This month we focus on an entrepreneur in the intercultural realm – Rochelle Kopp, leader of Japan Intercultural Consulting. Her consulting firm bridges business culture between Japan and the US. Rochelle’s energy for making Japanese companies globally successful is inspiring.
This is an interesting time as the weak dollar and strong yen have encouraged Japanese tech companies to establish bases here recently like GREE, Cyber Agent and others yet to come. We recently caught up with her, in between her country hopping, and asked her about her company and the present/future of Japanese companies globally.
What areas does your company focus on?
Our company focuses in two main areas- Cultural Consulting and HR Consulting.
Cultural consulting – “we do this for both Japanese and U.S. clients. For Japanese employees coming to the U.S. to understand the culture and for Americans who have been acquired by a Japanese company or are starting work for Japanese company and need understand the Japanese corporate culture.” We also “work with Japanese parent companies, and help with team building activities or acquisition integration.”
HR consulting – “Japanese firms who have a small operation abroad of less than 80 people usually do not have an HR manager in-house.. We help those Japanese firms to understand how HR is done here and help them put procedures and processes in place to handle the existing structure and also plan for the future.”
“We have 50 people around the world. with branches in Europe, Mexico, the U.S. and Japan.”
What has changed in Japan since you started the business?
“In 1994, Japanese needed to be more aware of the global business culture and landscape. Now, they are a lot more aware. Japanese staff now need to operate globally.”
“However, certain basics have not changed. If you are presenting your firm to a Japanese company or selling to Japan customers, you will be more successful if you conform to Japanese norms. For example, Japanese like organized information and care about the way you lay things out. This very important to the Japanese.”
How has the workplace changed for women in Japan?
“I published a new book, Business Etiquette Japan, and this is one of the things I discuss in it. Japan passed its Equal Opportunities laws in mid 80s , so the first women in that group are now getting to be influential managers.” Japan is “more like the U.S. in the 70′s to 80′s but going the same direction.” “Today, there are a lot more women in business than there were in the past.” In Japan, “ for more progress to be made, opportunities for women to balance a Career and having children must get better.”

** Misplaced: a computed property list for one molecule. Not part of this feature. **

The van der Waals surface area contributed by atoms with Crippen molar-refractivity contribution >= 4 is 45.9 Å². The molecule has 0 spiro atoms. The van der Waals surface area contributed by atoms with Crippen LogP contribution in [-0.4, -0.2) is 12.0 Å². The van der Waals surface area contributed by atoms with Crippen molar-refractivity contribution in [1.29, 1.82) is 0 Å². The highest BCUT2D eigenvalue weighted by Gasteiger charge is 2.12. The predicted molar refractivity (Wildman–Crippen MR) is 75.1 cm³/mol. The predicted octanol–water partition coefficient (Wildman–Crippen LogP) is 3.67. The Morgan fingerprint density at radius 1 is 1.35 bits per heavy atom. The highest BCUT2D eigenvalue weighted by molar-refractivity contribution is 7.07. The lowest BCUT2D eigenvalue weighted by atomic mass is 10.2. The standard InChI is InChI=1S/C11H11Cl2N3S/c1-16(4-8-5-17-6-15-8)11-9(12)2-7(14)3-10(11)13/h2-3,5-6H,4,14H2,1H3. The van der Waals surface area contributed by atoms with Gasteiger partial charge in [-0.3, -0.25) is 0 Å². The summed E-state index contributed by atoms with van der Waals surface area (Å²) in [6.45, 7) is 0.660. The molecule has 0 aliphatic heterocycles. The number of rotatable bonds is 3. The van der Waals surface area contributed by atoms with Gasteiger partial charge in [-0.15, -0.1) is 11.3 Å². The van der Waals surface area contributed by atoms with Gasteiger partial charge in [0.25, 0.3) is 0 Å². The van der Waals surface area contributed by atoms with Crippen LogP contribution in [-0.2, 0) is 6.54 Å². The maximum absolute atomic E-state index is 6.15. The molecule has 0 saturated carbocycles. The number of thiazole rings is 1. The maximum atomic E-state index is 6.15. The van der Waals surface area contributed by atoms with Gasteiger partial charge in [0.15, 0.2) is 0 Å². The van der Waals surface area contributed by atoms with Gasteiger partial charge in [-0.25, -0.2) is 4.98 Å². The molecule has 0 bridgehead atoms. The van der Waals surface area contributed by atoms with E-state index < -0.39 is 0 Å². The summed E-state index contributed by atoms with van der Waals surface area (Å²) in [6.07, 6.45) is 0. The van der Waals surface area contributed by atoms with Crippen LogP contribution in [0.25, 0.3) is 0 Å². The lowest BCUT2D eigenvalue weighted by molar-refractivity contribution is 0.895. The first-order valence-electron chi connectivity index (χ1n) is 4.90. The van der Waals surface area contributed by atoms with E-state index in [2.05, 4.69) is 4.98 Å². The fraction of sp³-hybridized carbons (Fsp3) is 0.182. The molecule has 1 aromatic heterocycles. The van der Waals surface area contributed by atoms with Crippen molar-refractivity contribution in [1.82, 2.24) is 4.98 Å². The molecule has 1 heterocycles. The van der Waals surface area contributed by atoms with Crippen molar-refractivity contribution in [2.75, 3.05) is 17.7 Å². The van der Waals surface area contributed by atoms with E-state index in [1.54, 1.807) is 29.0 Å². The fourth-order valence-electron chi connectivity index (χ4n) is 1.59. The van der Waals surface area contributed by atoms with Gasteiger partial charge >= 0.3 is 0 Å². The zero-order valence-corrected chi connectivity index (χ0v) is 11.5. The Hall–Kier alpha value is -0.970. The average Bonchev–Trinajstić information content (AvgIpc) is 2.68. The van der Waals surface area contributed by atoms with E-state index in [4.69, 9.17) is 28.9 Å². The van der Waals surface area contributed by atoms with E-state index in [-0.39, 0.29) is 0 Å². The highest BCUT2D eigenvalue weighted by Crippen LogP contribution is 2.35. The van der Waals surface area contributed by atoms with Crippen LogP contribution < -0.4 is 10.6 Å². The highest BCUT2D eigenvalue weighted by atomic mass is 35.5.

“People often ask me what the situation is for foreign women doing business with Japanese.. Actually I have always felt that, if anything, it was an advantage…(The Japanese) assume that you have to be special if you have made it to an influential position…also the communication style of American women is more like the Japanese style – down play accomplishments etc.”
What are the challenges facing Japanese companies today?
“A big thing they have realized is that they can’t everything just with Japanese employees. They need people from other countries who understand their culture, their corporate cultures.” In the past, “they didn’t really have structured ways of dealing with these foreign employees.”
“Traditionally, Japanese companies had a slow promotion route, giving young employees a taste of different parts of the organization so they had exposure to different aspects of the business and became more of a generalist… companies thought they could do this because they had assumed that employees will be there a long time.”
“Most high-potential, non-Japanese will not be satisfied with that kind of pace. You can’t take graduates of Harvard Business School and not promote them for years, because their peers will have already been promoted …”
What do you recommend to the Japanese companies moving forward?
“I think Japanese firms need two things – local level HR and global level HR.” At the local level area, they need to be conducting HR properly…this means being diligent about both HR and cultural issues…like capturing talented people in the local area. For example, Are you getting the brightest people in Silicon Valley?”
“At the global level, every multinational corporation should have a global talent strategy… most companies only considered Japanese as their future leadership cohorts, if they want to operate globally, they need more diverse talent at the corporate level.”
Something that you probably didn’t know about Rochelle – She studied Taiko (Japanese Drums) for a year.
Where can you catch Rochelle next?
She’s speaking at the Japan Society coming up April 6, 2011, 6:00 PM – 8:00 PM (http://www.japanintercultural.com/en/events/default.aspx?eventid=97)
Who is Rochelle Kopp?
Rochelle Kopp is a recognized authority on Japanese culture and business practices. She works frequently with American firms that have Japanese customers, joint venture partners, and suppliers, and with the global operations of Japanese firms.
Rochelle got interested in Japanese culture in high school with her artwork hobby and was fascinated by the work of Ukiyo-e. In college, Japanese firms were rapidly expanding and with a career in business in mind, she found her interest in Japanese culture to be a good fit.
Rochelle gained firsthand experience of Japanese corporate culture when she lived in Japan and worked at the Tokyo headquarters of a major Japanese financial institution.
She holds a B.A. in History from Yale University and an M.B.A. from the University of Chicago’s Graduate School of Business.